From Ballrooms To Concert Halls, Mexico Kept This Cuban Style Alive
The Salón Los Angeles is the oldest dance hall in Mexico City. The classic 1930s ballroom is located in a working-class neighborhood near downtown, and every week, it sees dozens of well-dressed couples of all ages moving to an orchestra of saxophones, trumpets, trombones, clarinets and percussion instruments.
The music is called danzón, and it was born in Cuba in the late 1800s. By early in the next century, it had couples gliding in set patterns in a kind of formal square dance. It was huge. But, like popular music in every era, danzón was eventually replaced by more modern styles.
In Mexico, however, danzón is still a popular ballroom dance in cities across the country. Composer Arturo Márquez caught the danzón bug when he started going to a Mexico City dance hall in the early 1990s.
"And that's where I really learned — the way they play, the danzón sounds, the rhythms, the melodies, more or less the harmonies," Márquez says. "And especially the connection between the dance and the music, which is very strong. I think it's one of the dances that the dance, the music, really goes together, all the time. It's like a marriage."
This kind of music and dance atmosphere inspired Márquez to compose not one, but a series of eight danzónes for orchestra.
"It allowed me to go into the symphonic world, into the classical world — I wouldn't say easily, but with a very natural sense," Márquez says.
Arturo Márquez was born in the northern state of Sonora. The family eventually moved to Los Angeles, where Márquez took up violin and later piano in high school. He eventually received a Fulbright scholarship to study composition with Morton Subotnick and James Newton at the California Institute of the Arts. But Márquez did not follow their musical path, says Aurelio Tello, a Peruvian composer and researcher based in Mexico City.
"Marquez signed the new epoch in music in Mexico because he refused the avant-garde style," Tello says. "When he gave to know the Danzón No. 2, the avant-garde style was finished."
Tello has written extensively about classical music in Latin America, as well as about Márquez's work. He says when Danzón No. 2 premiered in 1994 in Mexico City, the audience reaction was intense.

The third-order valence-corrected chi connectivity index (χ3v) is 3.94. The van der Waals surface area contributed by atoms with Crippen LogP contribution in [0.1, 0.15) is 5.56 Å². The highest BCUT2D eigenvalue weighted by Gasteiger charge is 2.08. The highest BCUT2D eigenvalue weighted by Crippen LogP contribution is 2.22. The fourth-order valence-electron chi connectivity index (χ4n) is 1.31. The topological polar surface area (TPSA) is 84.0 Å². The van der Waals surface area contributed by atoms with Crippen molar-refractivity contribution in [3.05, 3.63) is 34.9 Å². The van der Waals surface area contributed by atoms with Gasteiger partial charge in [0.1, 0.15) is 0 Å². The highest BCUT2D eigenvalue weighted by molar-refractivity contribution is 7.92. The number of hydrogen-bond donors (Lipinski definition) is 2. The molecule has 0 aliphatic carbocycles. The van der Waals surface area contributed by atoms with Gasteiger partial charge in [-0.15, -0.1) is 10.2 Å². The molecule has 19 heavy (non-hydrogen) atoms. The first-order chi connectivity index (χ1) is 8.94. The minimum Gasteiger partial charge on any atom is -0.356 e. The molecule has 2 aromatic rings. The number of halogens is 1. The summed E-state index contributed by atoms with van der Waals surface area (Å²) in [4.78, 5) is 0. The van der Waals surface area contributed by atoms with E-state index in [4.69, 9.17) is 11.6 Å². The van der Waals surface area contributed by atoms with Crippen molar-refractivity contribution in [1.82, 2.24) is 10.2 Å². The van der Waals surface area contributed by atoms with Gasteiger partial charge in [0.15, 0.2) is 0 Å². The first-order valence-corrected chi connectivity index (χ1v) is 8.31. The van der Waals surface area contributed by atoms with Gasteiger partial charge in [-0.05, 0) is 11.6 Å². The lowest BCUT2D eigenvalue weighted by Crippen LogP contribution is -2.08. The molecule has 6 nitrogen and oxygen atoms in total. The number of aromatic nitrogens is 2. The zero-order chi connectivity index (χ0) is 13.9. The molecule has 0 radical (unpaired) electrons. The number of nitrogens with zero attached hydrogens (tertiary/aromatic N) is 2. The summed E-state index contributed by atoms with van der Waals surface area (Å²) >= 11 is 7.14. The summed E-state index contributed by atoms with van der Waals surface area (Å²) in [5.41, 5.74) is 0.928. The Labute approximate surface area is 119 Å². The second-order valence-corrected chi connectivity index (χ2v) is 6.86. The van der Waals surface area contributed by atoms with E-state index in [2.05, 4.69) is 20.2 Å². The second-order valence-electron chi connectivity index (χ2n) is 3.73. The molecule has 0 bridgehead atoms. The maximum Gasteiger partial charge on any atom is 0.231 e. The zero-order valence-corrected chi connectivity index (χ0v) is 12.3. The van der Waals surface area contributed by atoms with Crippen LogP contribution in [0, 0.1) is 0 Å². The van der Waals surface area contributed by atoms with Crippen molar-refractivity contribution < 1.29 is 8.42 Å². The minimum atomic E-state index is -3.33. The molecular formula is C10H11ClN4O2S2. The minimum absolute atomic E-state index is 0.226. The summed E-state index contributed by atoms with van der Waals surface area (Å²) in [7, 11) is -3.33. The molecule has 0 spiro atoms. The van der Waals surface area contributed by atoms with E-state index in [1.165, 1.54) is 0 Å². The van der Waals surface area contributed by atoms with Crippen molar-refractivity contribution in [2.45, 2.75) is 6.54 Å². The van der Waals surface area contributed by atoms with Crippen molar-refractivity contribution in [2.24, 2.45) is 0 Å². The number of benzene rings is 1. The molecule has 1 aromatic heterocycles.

"The audience was shouting, and for five or six minutes, the audience were clapping," Tello says. "It was amazing. I don't remember, never, in 30 years, 32 years that I'm living in Mexico, a similar occasion, a similar perception, a similar situation. The public was impressed with danzón."
Danzón No. 2 has been performed by orchestras around the world. Superstar Venezuelan conductor Gustavo Dudamel, who leads the Los Angeles Philharmonic, makes Márquez's music a regular part of his concerts.
Márquez wrote Danzón No. 2 in early 1994. But he wasn't trying to conjure a bygone era so much as respond to the social and political upheaval around him, particularly the Zapatista Chiapas uprising against the Mexican government.
"The social life around you really influences you, no? So that's what happened in Danzón No. 2," Márquez says. "Yes, there was this background, this knowledge background in 1993, of the salons, the dance saloons. But there was also this — what's happening in Mexico in January and February, and I think this piece, it shows — it has hope. I think it's a piece for hope, para esperanza."
It's music with echoes in an old dance hall and on the streets of Mexico today — musical paths Arturo Márquez will continue to follow into the future.
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